The Consequences of Fracking

by Zachary Corradino on March 28, 2014

Hydraulic fracturing, colloquially known as fracking, is the process of fracturing rock by pressurized liquid. The most common form of fracking is induced hydraulic fracturing which involves mixing sand and chemicals in order to break rock above a well containing fluids such as petroleum or natural gas. Fracking was first performed in the late 1940’s and has become a very popular practice in the United States where an estimated 1/3 of all fracking operations worldwide take place. While the gain of valuable natural resources may come from fracking, the process causes serious risks to health and safety to communities and the environment.

Water supplies across the US and abroad have been contaminated by fracking operations. The process aggressively forces chemically tainted water into the ground, which sometimes can end up in communities’ water supply. The composition of much of the chemical compounds used in fracking operations is not known. This is because, interestingly enough, this information does not have to be released to the public. In 2005, fracking was made exempt from the Safe Water Drinking Act by a piece of legislation passed by Congress. The exemption allows gas companies to inject unknown dangerous chemicals into areas proximal to many of our water sources without reporting their toxicity and quantity to the public or government. Studies have shown that these chemicals, many harmful on their own, also produce highly toxic byproducts such as naturally occurring radioactive materials (NORMs), dissolved solids, liquid hydrocarbons, such as benzene, toluene, and xylene, and heavy metals.

In addition to harmful these chemicals getting into drinking water, there have been multiple reports throughout the US where natural gas has leaked out of wells into underground aquifers. Last year, a man from North Dakota released a video on YouTube, which showed him lighting his tap water on fire. In the video, the man seems cautious to attempt this and he later stated, “First time I did it, it was a huge fireball [that] took up the entire sink – so that’s why I’m a little jumpy doing it. I don’t want to blow up the bathroom here.” The flammable water is due to methane gas seeping into the water supply. In a similar case, the Pennsylvania Department of Environmental Protection conducted an investigation of claims of flammable water. The results revealed that methane contamination had affected 18 drinking-water wells in the area as a direct result of fracking operations. Despite arguments from gas companies that the methane was naturally occurring, a US Environmental Protection Agency investigation also clearly linked contaminants traceable to fracking activity.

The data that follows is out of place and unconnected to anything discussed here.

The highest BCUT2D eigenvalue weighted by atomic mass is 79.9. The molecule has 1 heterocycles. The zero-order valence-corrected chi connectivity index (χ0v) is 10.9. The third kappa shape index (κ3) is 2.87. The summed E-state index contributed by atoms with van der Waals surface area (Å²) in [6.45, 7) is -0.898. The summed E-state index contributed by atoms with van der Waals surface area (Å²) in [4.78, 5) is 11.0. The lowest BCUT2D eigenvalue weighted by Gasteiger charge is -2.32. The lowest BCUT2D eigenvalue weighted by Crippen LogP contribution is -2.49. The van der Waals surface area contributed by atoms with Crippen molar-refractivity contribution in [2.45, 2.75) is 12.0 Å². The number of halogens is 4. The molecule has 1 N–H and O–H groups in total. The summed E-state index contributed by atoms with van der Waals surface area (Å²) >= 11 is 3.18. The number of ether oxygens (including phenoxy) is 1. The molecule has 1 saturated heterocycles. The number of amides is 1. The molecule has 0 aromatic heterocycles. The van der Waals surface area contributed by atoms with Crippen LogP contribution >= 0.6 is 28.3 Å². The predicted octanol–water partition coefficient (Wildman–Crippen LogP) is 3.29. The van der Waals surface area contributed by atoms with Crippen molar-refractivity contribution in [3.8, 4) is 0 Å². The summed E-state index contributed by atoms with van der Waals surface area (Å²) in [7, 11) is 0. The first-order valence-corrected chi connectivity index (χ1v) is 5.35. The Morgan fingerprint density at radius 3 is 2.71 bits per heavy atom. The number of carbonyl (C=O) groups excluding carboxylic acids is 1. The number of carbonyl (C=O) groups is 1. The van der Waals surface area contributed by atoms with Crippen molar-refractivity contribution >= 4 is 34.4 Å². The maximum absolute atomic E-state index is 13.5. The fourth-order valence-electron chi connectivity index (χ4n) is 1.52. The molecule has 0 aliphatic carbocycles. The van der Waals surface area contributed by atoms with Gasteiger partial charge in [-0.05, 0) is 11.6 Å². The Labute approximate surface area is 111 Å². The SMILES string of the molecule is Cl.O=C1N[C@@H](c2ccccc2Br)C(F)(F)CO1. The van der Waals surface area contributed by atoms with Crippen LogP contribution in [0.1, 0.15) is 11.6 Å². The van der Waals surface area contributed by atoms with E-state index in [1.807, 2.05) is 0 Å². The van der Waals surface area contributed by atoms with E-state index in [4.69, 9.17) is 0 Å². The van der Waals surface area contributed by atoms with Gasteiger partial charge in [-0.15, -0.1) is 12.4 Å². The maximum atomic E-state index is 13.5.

Even though the industry claims that obtaining natural resources through fracking is the way to energy independence, the risks of fracking clearly outweigh the gains. They may claim that it will create new job opportunities and cheaper and energy, but there are much safer and more sustainable energy sources such as hydro, solar, and wind power that do not harm the environment and the community.

http://www.gaslandthemovie.com/whats-fracking

http://www.dangersoffracking.com/

http://rt.com/usa/flammable-water-dakota-fracking-023/


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